“You already have a time of heightened worry over the risks, but now there's this unknown in many respects about how the virus is going to behave,” he said.
Rolloff says people who choose to go out on rivers this summer need to be vigilant about their health and exposure to people outside their households.
“When people go to settings where they kind of are on vacation-mind, their mindset changes,” he said. “Sometimes that distraction can expose them to more risk. Like when we hear about people who fall over waterfalls, it's oftentimes because they're just unaware of how extreme risks can be.”
His advice for river-goers this summer is to enjoy the natural world, but to avoid crowds and find spaces where there are fewer people.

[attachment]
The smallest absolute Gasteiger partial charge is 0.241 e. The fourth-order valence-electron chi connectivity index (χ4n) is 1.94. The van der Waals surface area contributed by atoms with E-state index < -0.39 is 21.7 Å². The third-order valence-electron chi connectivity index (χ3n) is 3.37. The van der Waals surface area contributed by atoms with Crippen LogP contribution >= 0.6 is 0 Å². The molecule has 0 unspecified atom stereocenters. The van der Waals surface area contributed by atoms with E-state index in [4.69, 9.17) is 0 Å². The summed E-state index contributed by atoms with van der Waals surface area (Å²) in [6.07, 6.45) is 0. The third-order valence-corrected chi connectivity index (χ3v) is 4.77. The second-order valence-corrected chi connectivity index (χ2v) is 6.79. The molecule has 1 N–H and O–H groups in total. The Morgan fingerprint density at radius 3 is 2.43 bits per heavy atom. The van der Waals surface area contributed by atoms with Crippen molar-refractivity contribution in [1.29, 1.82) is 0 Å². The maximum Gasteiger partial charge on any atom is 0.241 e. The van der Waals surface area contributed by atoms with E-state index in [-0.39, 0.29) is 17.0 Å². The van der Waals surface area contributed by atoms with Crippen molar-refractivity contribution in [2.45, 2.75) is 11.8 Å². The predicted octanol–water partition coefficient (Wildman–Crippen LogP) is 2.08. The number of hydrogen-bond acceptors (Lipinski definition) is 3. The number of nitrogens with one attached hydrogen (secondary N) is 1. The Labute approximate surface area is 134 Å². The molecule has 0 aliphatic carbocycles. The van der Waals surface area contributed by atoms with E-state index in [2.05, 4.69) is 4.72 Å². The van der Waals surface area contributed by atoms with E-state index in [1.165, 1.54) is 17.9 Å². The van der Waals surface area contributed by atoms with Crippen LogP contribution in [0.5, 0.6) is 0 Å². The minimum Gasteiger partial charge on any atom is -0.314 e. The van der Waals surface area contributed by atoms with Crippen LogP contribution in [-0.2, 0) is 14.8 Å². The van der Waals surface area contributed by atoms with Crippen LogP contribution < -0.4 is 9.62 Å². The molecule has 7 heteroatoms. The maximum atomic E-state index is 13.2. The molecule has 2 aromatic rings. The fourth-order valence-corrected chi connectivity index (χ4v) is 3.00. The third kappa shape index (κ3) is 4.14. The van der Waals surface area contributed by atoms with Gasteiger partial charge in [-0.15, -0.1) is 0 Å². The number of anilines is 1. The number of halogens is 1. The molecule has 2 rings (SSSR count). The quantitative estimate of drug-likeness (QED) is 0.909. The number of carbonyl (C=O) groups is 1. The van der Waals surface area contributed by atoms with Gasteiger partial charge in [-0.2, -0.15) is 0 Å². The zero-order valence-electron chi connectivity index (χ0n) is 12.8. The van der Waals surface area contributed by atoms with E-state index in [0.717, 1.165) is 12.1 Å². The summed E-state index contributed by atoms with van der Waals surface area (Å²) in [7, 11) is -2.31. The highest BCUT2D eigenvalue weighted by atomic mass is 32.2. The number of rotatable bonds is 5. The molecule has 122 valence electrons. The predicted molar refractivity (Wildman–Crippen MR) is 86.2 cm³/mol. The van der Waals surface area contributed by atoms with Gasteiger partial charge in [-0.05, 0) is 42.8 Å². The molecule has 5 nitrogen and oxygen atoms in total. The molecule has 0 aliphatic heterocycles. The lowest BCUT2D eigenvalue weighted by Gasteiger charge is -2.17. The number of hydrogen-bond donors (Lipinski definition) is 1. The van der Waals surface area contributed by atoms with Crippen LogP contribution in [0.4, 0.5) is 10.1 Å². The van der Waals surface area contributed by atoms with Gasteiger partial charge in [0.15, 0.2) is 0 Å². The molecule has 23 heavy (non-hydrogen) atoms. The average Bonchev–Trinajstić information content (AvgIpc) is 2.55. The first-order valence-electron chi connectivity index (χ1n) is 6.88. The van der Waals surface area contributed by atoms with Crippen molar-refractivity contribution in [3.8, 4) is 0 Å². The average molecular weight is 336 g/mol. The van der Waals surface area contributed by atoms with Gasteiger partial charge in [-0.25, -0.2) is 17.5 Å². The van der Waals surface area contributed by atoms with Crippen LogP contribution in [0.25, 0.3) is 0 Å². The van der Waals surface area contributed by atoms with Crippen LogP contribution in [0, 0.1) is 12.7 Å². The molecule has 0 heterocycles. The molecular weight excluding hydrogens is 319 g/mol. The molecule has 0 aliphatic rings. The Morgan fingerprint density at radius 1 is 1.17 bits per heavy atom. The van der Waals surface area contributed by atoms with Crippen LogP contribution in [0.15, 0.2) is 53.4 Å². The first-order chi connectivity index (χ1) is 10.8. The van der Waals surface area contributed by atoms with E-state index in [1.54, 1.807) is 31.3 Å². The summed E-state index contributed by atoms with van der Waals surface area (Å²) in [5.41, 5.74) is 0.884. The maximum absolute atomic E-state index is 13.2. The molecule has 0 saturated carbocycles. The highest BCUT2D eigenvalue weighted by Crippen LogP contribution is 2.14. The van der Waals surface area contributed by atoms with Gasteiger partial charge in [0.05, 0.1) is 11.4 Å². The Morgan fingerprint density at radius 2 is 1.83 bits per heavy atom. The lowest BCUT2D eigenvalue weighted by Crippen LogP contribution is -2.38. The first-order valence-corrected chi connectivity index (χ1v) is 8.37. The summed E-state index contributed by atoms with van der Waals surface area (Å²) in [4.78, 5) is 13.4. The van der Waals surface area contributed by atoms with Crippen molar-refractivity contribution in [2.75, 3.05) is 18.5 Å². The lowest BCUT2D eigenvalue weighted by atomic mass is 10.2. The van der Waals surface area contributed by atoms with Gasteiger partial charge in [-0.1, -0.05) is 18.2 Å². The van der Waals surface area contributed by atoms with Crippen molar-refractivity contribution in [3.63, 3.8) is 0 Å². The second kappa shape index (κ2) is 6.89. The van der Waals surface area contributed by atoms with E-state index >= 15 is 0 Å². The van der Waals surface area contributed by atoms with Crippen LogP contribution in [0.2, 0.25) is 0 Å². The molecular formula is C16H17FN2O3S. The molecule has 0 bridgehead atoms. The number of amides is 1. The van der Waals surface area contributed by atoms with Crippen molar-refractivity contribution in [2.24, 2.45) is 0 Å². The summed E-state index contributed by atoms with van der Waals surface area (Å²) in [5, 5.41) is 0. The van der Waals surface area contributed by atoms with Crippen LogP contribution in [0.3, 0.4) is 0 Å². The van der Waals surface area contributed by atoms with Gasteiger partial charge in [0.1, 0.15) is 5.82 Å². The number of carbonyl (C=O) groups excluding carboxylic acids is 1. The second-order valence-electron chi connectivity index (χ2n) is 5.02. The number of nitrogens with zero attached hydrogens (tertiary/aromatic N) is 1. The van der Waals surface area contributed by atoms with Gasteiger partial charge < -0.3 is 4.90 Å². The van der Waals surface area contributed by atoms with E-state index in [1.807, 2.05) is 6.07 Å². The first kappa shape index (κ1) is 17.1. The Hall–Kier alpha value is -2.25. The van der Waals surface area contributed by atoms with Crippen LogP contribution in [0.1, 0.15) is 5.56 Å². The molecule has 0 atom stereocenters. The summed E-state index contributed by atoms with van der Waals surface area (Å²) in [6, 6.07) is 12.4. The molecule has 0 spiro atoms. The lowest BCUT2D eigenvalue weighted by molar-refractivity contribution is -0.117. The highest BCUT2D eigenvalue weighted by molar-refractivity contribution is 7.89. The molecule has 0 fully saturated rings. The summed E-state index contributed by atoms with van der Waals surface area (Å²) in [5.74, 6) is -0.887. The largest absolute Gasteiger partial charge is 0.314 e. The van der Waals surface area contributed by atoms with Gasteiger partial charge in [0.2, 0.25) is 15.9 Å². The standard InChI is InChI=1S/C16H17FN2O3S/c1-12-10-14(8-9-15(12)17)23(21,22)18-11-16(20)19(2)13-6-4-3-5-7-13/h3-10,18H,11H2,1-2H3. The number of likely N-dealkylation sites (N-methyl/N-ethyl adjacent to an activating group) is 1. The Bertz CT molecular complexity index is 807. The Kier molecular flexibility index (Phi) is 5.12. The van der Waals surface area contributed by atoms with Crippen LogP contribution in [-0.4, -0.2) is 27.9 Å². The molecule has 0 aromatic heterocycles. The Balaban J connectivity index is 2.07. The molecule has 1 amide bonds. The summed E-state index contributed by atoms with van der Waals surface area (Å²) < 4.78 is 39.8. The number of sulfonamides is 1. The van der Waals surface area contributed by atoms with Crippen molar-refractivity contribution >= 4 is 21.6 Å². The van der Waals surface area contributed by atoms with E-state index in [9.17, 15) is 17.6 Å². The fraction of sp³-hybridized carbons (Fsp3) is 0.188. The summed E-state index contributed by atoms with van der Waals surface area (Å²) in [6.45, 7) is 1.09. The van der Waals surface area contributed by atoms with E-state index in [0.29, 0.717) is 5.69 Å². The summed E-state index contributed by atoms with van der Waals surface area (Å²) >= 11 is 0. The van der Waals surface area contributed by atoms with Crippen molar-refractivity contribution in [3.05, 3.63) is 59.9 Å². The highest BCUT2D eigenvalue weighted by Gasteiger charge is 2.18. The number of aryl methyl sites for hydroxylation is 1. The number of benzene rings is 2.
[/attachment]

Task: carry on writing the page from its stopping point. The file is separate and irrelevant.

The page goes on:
“There are tons of places that are fairly open in the Sacramento area,” he said. “We're fairly lucky that we've got a large regional park system, but I just think the traditional places like Sunrise or Paradise Beach might be a bit crowded, and I would definitely avoid those places.”
Rafting companies in the Sunrise Boulevard area are encouraging people to come. But they have to make a reservation, and Hansen with American River Raft Rentals says Memorial weekend he’s booked, but has openings this week.
“We're limiting the number of reservations per hour, and that means the majority of our rafts are just sitting there unused, uninflated, because we're making sure that we can control the flow of people coming into our facility and getting onto the river,” Hansen said.
The company is renting about 10 rafts an hour and has new rules in addition to not tethering rafts together, like recommending masks at the rental site, no drinking and limiting passengers on the bus that transports people from the end of their floating journey to their cars.